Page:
WAL-MART'S SUPPLY CHAIN MANAGEMENT PRACTICES
“When you start to collapse the supply chain, accuracy in execution becomes critical. Any lack of accurate information and processes creates costly bottlenecks in the flow of goods and materials.” -- Bruce Richmond, Global head, Andersen Consulting.
The US-based Wal-Mart ranked first in the global Fortune 500 list in the financial year 2001-02 earning revenues of $219.81 billion (Refer Table I). Wal-Mart was the largest retailing company in the world. The company was much bigger than its competitors in the US – Sears Roebuck, KMart, JC Penney and Nordstrom combined (Refer Exhibit I). In 2002, Wal-Mart operated more than 3,500 discount stores, Sam’s Clubs and Supercenters in the US and more than 1,170 stores in all major countries across the world. The company also sold products on the Internet through its website, walmart.com.
GLOBAL FORTUNE 500 LIST (2002)
Rank 1 2 3 4 5
Company Wal-Mart Stores Exxon Mobil General Motors Ford Motor Enron
Revenues (in $ millions) 219,812.0 191,581.0 177,260.0 162,412.0 138,718.0
Wal-Mart was one of the largest private sector employers in the world, with employee strength of approximately 1.28 million. The company’s founder, Sam Walton (Walton) had always focused on improving sales, constantly reducing costs, adopting efficient distribution and logistics management systems and using innovative information technology (IT) tools. According to analysts, Wal-Mart was able to achieve a leadership status ((Refer Exhibit II)) in the retail industry because of its efficient supply chain management practices. Captain Vernon L. Beatty, aide-de-camp to the commander, Defense Supply Center, Columbus, Ohio said, “Supply chain management is moving the right items to the right customer at the right time by the most efficient means. No one does that better than Wal-Mart.”
Wal-Mart's Supply Chain Management Practices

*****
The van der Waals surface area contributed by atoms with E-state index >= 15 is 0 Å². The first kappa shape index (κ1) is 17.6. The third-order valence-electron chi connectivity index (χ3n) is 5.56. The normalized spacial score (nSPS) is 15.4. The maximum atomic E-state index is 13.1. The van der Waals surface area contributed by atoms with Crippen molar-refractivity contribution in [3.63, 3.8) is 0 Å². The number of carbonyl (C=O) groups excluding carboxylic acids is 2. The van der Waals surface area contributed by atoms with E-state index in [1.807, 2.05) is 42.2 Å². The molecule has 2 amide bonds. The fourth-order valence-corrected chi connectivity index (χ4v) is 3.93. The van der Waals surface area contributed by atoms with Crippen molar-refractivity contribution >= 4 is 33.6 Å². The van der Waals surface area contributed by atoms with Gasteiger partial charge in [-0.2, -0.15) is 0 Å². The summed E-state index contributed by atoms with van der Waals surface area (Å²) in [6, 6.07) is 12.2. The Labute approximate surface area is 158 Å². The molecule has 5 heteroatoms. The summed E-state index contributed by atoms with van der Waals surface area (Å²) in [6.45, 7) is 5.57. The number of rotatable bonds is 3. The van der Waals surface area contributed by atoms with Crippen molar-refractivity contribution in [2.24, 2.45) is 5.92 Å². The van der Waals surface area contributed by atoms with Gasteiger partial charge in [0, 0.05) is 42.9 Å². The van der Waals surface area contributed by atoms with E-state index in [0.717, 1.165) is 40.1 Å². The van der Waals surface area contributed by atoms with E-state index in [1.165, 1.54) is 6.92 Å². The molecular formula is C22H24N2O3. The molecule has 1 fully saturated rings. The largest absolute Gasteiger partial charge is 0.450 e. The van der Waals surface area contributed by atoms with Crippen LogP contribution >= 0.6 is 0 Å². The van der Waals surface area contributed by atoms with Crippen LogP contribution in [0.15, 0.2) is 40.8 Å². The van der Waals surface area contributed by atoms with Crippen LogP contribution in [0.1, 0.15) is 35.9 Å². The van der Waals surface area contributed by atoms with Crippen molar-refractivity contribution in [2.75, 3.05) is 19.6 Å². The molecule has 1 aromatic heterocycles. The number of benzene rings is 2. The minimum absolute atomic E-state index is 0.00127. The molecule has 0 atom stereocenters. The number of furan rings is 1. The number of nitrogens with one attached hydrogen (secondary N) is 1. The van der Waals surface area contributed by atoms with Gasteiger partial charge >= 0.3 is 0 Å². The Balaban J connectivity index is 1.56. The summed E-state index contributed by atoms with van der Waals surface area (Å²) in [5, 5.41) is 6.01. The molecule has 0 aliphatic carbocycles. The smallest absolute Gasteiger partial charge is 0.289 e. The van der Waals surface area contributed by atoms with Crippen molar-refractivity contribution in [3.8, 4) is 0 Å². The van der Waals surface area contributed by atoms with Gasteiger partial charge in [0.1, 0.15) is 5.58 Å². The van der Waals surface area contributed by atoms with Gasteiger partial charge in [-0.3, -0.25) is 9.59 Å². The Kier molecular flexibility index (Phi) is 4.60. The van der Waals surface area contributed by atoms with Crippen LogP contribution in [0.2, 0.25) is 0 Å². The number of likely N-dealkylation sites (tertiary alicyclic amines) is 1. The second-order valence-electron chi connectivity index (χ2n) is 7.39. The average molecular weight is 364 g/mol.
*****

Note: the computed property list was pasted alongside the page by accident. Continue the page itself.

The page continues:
Walton was born in 1918 at Kingfisher, Oklahoma, US. After graduating from the University of Missouri in 1940, Walton worked for the famous retailer, J C Penney. In his first job, Walton had displayed the qualities of a good salesman. He realized the importance of building loyalty among customers as well as employees. In the mid 1940s, Walton gave up his job and decided to set up his own retail store. He purchased a store franchise from Ben Franklin in Newport, Arkansas. It was here that he learnt his first lessons in retailing – offering significant discounts on product prices to expand volumes and increase overall profits. The business was successful and Walton soon acquired a second store within three years. Walton not only looked for opportunities to open stores in other small towns but also explored the possibility of introducing innovative practices such as self-service. As the need for people to manage his stores increased, Walton tried to attract talented and experienced people from other stores. By 1969, Walton had established 18 Wal-Mart stores, reporting an annual sale of $44 million. In mid 1970s, Wal-Mart acquired 16 Mohr-Value stores in Michigan and Illinois. By the late 1970s, the retail chain had established a pharmacy, an auto service center, and several jewellery divisions. In the 1980s, Wal-Mart continued to grow rapidly due to the huge customer demand in small towns, where most of its stores were located. Commenting on the growth of Wal-Mart, Walton said: “When we arrived in these small towns offering low prices every day, customer satisfaction guaranteed, and hours that were realistic for the way people wanted to shop, we passed right by that old variety store competition, with its 45 percent mark ups, limited selection and limited hours.” Wal-Mart stores were located at a convenient place in a big warehouse-type building and targeted customers who bought merchandise in bulk. Customers could...